Millennials seem to have suddenly turned up as a generation and have ripped up the rulebook of the workplace. Whereas previous generations stayed with one company in the hopes of job security or long-term benefits such as a better pension or loyalty bonus, millennials are more focused on growth, development and getting swiftly out of a workplace that does not work for them.

Their outlook towards work is different from their predecessors. It is not lazy, or any less committed. However, they look at a job as one piece of their entire lifestyle, not just a thing by itself. In this article, we will outline four key areas that millennials focus on when looking for the right place to work.

Most companies talk about their culture, especially during interviews or when they are trying to attract high calibre candidates. But culture is not quantifiable.iStock-120173131.jpgHow do you feel when you walk into an office where every chair and every desk looks identical? Where items on desks are precisely the same, and there is nothing personal anywhere?

Now think about how you feel when you walk into an office where the furniture is the same, but each desk shows off its occupant’s personality? Where there are dashes of colours, a cool lounging space, a great vending machine, or a game room? How do you feel when you walk into an office where men are dressed in a shirt and tie, and women in strict business suits? Equally, what vibe do you get when you walk into an office where people are dressed as they like, and you get to see a range of outfits from crisp suits, and tweed jackets, to jeans and t-shirts?

The culture of a company is about how employees feel when they are there. It’s the vibe they get. It makes them feel whether or not they are allowed to be themselves. And millennials are a generation that has been brought up to believe that being one’s self is a basic human right. Even in a workplace. That’s the reason why tattoos, once a taboo in any office or client-facing jobs, are now commonplace. That’s the reason why even the CEO of a successful modern company may be taking meetings wearing jeans and trainers. Millennials appreciate authenticity, so if your company allows them that freedom – within reason – they are more likely to favour you over your more traditional competitors.

The concept of working for more than just the money also ties in with having a purpose. Millennials want to contribute to something bigger than themselves. They want to know that their work, in however small a way, makes a difference.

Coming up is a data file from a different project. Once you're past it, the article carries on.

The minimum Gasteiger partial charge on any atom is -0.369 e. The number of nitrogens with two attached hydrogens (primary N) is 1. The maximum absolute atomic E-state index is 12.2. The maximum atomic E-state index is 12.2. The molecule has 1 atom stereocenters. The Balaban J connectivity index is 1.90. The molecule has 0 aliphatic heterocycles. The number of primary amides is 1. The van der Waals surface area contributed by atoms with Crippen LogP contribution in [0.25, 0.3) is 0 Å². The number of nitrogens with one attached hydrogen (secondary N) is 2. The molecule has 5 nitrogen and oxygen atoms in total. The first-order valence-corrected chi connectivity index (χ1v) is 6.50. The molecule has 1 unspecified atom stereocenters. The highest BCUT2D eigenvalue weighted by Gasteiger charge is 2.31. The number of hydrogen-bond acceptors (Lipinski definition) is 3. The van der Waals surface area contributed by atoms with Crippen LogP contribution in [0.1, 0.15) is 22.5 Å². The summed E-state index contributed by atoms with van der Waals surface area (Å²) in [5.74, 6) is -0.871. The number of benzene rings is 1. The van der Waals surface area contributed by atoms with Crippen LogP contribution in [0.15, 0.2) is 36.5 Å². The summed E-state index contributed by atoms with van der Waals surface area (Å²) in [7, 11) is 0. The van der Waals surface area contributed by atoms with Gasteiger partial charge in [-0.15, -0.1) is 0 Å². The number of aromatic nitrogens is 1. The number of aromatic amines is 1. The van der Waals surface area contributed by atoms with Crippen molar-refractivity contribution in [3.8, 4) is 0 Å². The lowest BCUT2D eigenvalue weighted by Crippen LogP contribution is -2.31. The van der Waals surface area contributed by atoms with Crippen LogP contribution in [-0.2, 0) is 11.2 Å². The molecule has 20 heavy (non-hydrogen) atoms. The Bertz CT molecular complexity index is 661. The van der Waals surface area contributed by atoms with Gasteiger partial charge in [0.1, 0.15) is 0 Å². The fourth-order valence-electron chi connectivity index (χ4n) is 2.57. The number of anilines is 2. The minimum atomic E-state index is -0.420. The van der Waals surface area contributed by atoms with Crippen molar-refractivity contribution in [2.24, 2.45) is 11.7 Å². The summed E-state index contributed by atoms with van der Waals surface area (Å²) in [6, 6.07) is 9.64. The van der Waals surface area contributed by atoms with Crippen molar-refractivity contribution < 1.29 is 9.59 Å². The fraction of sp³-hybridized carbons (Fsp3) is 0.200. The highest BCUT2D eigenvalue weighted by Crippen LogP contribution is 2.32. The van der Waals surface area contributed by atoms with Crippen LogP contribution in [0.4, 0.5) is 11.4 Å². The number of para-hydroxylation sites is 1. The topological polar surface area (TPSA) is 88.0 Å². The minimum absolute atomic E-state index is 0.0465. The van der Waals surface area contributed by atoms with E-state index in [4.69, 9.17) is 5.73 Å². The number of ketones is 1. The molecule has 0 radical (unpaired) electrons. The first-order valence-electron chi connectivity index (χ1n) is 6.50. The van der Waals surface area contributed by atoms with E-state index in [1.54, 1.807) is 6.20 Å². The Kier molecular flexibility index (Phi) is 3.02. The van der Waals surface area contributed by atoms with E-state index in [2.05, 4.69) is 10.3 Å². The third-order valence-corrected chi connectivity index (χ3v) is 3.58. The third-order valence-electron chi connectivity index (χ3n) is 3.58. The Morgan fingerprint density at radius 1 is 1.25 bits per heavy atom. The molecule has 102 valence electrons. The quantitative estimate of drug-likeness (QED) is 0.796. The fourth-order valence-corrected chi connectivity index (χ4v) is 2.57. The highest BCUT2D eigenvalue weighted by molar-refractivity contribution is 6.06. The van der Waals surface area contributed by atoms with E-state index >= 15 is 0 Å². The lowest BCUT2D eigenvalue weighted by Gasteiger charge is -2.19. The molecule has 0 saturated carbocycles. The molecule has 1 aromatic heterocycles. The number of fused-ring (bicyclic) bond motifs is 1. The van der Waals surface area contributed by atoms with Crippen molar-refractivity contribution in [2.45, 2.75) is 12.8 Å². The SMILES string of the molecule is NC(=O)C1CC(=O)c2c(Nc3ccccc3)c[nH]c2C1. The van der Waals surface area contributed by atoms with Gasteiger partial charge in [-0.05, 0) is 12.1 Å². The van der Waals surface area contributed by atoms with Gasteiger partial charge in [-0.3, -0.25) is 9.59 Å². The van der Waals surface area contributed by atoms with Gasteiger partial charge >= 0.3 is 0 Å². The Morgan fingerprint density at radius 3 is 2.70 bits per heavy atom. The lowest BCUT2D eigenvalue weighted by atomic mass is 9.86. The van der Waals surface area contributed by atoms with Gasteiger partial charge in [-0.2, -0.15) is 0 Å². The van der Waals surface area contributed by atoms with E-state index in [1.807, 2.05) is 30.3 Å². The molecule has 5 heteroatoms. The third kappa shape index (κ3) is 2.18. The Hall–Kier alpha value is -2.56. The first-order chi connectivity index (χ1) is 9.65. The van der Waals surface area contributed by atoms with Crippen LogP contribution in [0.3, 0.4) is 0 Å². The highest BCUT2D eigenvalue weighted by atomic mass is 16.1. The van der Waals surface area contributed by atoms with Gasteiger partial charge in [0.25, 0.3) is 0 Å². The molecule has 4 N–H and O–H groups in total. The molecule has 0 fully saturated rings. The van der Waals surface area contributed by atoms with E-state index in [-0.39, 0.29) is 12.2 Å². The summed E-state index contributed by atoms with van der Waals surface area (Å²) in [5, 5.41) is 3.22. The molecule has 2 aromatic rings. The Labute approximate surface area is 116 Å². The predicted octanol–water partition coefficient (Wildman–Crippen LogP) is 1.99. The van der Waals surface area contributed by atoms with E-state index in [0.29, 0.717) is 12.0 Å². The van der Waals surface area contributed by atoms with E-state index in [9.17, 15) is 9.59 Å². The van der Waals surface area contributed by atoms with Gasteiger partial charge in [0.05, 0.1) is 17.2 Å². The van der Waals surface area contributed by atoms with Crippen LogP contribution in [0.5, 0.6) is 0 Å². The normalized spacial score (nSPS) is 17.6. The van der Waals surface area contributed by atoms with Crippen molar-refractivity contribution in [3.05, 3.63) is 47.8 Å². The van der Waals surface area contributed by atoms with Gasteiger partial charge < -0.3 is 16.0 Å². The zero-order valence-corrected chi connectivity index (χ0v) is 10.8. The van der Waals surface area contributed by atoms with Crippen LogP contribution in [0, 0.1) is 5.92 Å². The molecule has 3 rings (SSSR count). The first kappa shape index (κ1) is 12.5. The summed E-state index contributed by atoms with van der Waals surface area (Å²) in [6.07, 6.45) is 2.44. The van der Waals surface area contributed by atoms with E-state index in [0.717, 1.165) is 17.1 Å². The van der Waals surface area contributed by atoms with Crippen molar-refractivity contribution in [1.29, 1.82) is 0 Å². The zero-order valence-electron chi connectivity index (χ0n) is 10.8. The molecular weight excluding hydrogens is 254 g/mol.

Of course, feeling a sense of purpose is easier with some jobs than others. For example, if you are working in health, education or public service sector such as the police, you can quite easily identify exactly how you help people. But if you are working in most private sectors, which are no less important as industries, this could be difficult to convey.However, it is possible to do so. When a company treats their staff right, contributes to the local community, or just generally makes their employees feel that their involvement somehow matters, in even a very small way, it can give them a sense of purpose.iStock-668596410.jpg
Millennials are possibly the most inclusive generation in human history. The nuclear family is an outdated concept in most cases. Step-parents, step-siblings, LGBT friends and family, diverse social groups are a norm for them. This generation travels, has access to world-class online learning, and they are more likely to think on a global scale. Therefore, a company that promotes and encourages inclusivity is likely to appeal to them. It also fits in with their social justice expectations.

Perks for millennials can encompass many different things. Obvious things such as financial bonuses still matter, but often people would choose other things over money. These benefits can include things like free or subsidised gym membership, the option of having a stand-up desk, a flexible work schedule or remote working possibilities, rest/play areas at work, and focus on learning and development.

Millennials have grown up with technology, and they use it to tailor their lifestyle. Meetings can be done via Skype, presentations can be delivered through webinars, and popping out for an afternoon gym session doesn’t affect their work productivity. The reason places such as Google are viewed as employee-friendly is because of the freedom the employees are allowed in order to think, to try out their ideas, and to spend time on doing projects they care about. It is not a viable option for most companies with limited budgets and limited resources, but it is possible to offer it on a smaller scale. Give your employees some space and freedom to show off their creativity, to display their passion for projects, and often that would translate into more engaged and more loyal employees than mere financial bonuses.

Millennials are in some ways easy to please. They appreciate honest, straight-forward approaches to work rather than rigid rules. Tell them what outcome you need from them, and then let them get on with it. As an employer, millennials are the generation you now have to woo in order to retain employees for the next several years, or even a decade or two. Focusing on the above values would put you higher on their radar than many of your competitors.